|In mid-November, premier Narendra Modi gave the go-ahead for the sale of another 10% stake in Coal India|
India’s equity capital markets are making a qualified comeback after some lean years. Issuance in the world’s fastest-growing big emerging market ticked up in 2015, as global investors reacquainted themselves with domestic IPOs, and as India’s government sought, not always successfully, to sell stakes in publicly-owned firms.
ECM issuance in the current year to November 18 was $16.6 billion, a 58% increase on 2014’s figure, according to Dealogic, making this the most active year for equity sales since 2010. Much of that volume stems from state divestments, notably the sale of 10% of Coal India, which raised $3.675 billion in January 2010.
In mid-November, premier Narendra Modi gave the go-ahead for the sale of another 10% stake in the world’s largest coal miner, which at current prices should net the government $3.2 billion.
Initial public offerings by India’s recovering private sector are also making a tentative return. A total of 55 IPOs worth $1.75 billion were completed in the year to November 18, against 84 initial stock sales worth $540 million in the previous two years combined.
A key transaction was the listing of InterGlobe Aviation, parent company of IndiGo, the country’s largest carrier by market share, whose shares debuted on the Bombay Stock Exchange on October 30.
The IPO, underwritten by Citi, JPMorgan and Morgan Stanley, raised $464 million, marking the largest onshore stock sale since 2012. InterGlobe shares jumped on debut and continued to rise, closing on November 18 at Rs1045.65 ($15.79) apiece, up 37% from their debut.
Other well-received deals dot this year’s market. Turbine maker Inox Wind raised $167 million through its initial stock sale in March, its shares jumping 35% on debut.
|Ravi Kapoor, Citi India|
A host of young corporates are hoping to sell shares early in the first half of 2016. Investment bankers in Mumbai point to the likes of gas distributor Mahanagar Gas, which filed its listing papers to Sebi on November 16, and aims to raise up to $130 million in the new year. Mumbai based drug maker Alkem Laboratories is set to launch its $210 million IPO in the second week of December. Other firms hoping to raise between $50-$300 million from their stock sales include Narayana Health and Healthcare Global, microfinance specialists Ujjivan Financial Services and Equitas Holdings, and online matchmaker Matrimony.com.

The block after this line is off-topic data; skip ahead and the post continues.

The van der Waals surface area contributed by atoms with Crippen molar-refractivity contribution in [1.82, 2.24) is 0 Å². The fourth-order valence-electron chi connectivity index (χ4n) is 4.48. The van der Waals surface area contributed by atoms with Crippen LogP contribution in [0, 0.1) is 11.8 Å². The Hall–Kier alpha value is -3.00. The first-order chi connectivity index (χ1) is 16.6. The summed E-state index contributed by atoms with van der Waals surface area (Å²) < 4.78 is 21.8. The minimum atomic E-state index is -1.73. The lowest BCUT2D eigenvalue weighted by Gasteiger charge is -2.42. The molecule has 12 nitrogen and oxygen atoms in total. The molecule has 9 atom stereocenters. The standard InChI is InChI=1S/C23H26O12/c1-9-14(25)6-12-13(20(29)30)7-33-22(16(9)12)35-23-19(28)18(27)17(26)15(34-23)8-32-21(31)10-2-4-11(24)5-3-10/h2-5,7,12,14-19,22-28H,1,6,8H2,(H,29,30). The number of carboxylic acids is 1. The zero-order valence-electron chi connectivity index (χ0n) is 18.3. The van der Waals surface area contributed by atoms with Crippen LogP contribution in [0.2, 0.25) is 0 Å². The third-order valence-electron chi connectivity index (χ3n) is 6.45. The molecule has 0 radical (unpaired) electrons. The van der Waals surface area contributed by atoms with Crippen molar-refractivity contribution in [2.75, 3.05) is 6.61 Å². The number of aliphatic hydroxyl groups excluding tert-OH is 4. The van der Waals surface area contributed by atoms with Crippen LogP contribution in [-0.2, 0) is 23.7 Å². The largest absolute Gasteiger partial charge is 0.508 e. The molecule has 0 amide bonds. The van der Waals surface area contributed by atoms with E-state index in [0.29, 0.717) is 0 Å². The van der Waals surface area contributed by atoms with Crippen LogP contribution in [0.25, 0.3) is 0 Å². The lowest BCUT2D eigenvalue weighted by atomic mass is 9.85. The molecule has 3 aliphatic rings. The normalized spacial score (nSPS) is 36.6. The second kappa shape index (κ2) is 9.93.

Bankers also hope the market will accommodate a series of larger deals in 2016, in sectors including toll roads, infrastructure, logistics, and life insurance.
The latter could generate a chunk of next year’s volumes, with ICICI Pru Life, a joint venture between ICICI Bank and Prudential; and SBI Life Insurance, an alliance between State Bank of India and BNP Paribas, aiming to raise upward of $1 billion from their listings.
Recent rule changes, including permitting foreign insurers to own up to 49% of a domestic joint venture, make life insurance “increasingly attractive to local and global investors,” notes S Subramanian, managing director of investment banking at Mumbai-based Axis Capital. “Also, the life insurance spaces is finally picking after a slow four years.”
Finally there is Vodafone. On November 11, the UK-based telecommunications firm said it had begun preparations for listing its Indian unit in Mumbai, most likely in late 2016. India’s second largest operator added 4.4 million new customers in the first half of 2015, taking its total to 188.2 million.
The sale of a 10% to 15% stake in the division could raise between $2 billion and $3.5 billion, creating the country’s largest ever private-sector IPO.
Vodafone is expected to ask banks to pitch for underwriting roles in the first weeks of the new year, bankers say. Vodafone, they add, wants to gauge the impact of Reliance Jio Infocomm, a new wireless operator owned by India’s richest man, Mukesh Ambani, and set for launch in early 2016, before pushing on with its sale.
Investors are likely to remain largely “positive on India”, says Citi’s Kapoor, thanks to the “healthy pipeline” of deals set to hit the market in 2016, and the country’s broadly resurgent economy. The World Bank tips India’s economy to expand by 7.5% in the year to end-March 2016, and by 7.8% and 7.9% respectively in the next two years.
If there is a concern, it is in the unbalanced nature of some of India’s recent stock listings. Foreign institutional investors underpinned InterGlobe’s October listing, which attracted more than 30 anchor investors, including first-time India stock investors such as Harvard Management Co and Dutch pension fund APG – ensuring that the IPO was 6.15 times covered.
Yet domestic investors were less enamoured with InterGlobe – the retail tranche of the sale was just 0.92 times covered – suggesting, experts say, that local concerns about India’s long-term potential continue to linger. Investors lament that a number of onshore follow-on sales and IPOs have had only lackluster participation from Indian retail and institutional investors. “Foreign investors love India again,” says an executive at a leading Mumbai-based asset management firm. “It would be nice if that feeling was shared a little more here.”